Wednesday, June 18, 2008

Anterior Uveitis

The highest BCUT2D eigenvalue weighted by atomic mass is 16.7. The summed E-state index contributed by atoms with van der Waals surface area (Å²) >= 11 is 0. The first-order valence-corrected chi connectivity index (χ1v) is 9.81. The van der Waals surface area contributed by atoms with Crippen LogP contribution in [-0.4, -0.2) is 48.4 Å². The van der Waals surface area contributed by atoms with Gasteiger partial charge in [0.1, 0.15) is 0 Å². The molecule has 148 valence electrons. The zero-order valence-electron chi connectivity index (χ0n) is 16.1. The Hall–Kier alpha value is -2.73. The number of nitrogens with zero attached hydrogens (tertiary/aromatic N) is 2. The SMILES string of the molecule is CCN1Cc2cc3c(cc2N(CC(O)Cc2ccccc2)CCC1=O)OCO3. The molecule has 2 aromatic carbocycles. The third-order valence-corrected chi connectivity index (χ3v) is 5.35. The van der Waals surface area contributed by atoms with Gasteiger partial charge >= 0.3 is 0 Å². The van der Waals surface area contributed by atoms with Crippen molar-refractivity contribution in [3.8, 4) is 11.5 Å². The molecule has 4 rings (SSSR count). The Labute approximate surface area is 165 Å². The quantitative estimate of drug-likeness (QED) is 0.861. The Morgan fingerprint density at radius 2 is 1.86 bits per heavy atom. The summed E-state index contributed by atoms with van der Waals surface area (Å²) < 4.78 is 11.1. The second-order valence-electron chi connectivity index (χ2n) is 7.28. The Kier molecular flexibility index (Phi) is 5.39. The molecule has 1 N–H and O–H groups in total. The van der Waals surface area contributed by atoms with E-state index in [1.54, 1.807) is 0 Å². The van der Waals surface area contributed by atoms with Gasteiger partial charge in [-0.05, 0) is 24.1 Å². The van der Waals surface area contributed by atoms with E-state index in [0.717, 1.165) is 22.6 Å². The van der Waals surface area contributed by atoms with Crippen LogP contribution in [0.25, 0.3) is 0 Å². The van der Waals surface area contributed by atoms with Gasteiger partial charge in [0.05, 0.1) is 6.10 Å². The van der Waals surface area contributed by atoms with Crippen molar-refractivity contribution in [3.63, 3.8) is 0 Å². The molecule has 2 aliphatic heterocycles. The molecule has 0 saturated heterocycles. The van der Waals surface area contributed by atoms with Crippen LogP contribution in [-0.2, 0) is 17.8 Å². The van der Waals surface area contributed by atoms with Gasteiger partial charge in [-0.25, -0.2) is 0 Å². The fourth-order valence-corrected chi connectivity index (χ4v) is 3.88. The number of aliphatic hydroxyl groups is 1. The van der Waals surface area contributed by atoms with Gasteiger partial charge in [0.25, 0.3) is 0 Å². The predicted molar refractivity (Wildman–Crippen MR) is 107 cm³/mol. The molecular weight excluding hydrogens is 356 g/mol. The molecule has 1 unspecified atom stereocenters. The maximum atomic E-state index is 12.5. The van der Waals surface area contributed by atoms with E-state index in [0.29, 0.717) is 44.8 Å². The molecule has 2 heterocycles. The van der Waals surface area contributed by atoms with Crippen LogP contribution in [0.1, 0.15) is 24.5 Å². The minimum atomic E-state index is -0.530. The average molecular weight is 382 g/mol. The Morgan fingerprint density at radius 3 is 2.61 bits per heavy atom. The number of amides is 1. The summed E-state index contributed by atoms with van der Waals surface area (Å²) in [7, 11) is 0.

Anterior uveitis is the inflammation of the uvea, and as we all know the uvea consists of the choroid, iris and the CB. A uveitis can be brought on by physical ocular trauma, a systemic underlying disease, or simply be idiopathic. It can present itself unilaterally or bilaterally. If you see a bilateral presentation and a recurrent one think systemic disease as underlying cause. Furthermore, anterior uveitis can present itself in an acute or a chronic form. Signs and symptoms that patients typically experience include photophobia, hyperlacrimation and pain. Entering tests such as VA can be reduced, the pupil may not constrict or dilate upon exposure to light due to the formation of the synechiae. A synechiae can be of 2 forms posterior and anterior. Anterior synechiae is when the iris attached to the cornea, this can cause many problems such as zippering of the iris 360 degrees all around. Once the angle closes it can only be opened surgically no prophylactic treatment is helpful hence one must break the angle immediately. Anterior synechiae can also induce a pupillary block which can induce secondary angle closure glaucoma. Posterior synechiae is the attachment of the iris to the lens. Synechiae is caused by the stickeness of the cells and flare that are produced, basically the white cells that are released in response to the inflammatory reaction are sticky and they are what cause the adhesion. Upon gross examination of the eye structure you can see prominent red eye due to inflamed dilated blood vessels which can vary from a very mild to a severe presentation. Upon examining of the angle you will observe cells and flare. Upon tonometry via GAT IOP can either be very low or very high. Low because the inflammation can stop the CB from producing aqueous hence decreasing IOP or it can be high due to closure of the angle via synechiae or via clogging of the TM with white blood cells. Treating an anterior uveitis can be simple if you keep in mind that ultimately this is inflammation reaction. The very first thing you want to do is provide some sort of pain relief for the patient. Prescribe 1% atropine bid or scopolomine 0.25% tid or 5% homatropine. Hamatropine is usually more effective with patients of lighter pigmentation. In addition to reliving the pain the cycloplegics will also help with breaking the synechiae. If this does not work consider adding a sympathomimetic such as 10% phenylephrine. Moreover, prescribe a potent steroid for 2 reasons one to brake the fibrotic membrane and inhibit inflammation. Use 1% Pred Forte (prednisolone acetate) initially q15m for first 6 hours followed by q1h or q2h. Do not use an ointment at night there is no need for it, one can advise the patient to instill the steroid prior 5 minutes before bedtime qm. Also, use and NSAID in addition to the steroid. Taper the steroid over a 4 week period slowly only once the cells and flare resolve. Remember be patient and be aggressive, the typical resolvent time of anterior uveitis is 6 to 8 weeks. If nothing seems to be working and you feel uncomfortable with prescribing steroids for a long periods of time remember your friends and refer. Also remember to differentiate and anterior uveitis with other disease such as scleritis, conjuctivitis, episcleritis, etc. Keep in mind if its a recurrent case and is bilateral recommend a systemic work up to screen for any underlying systemic diseases.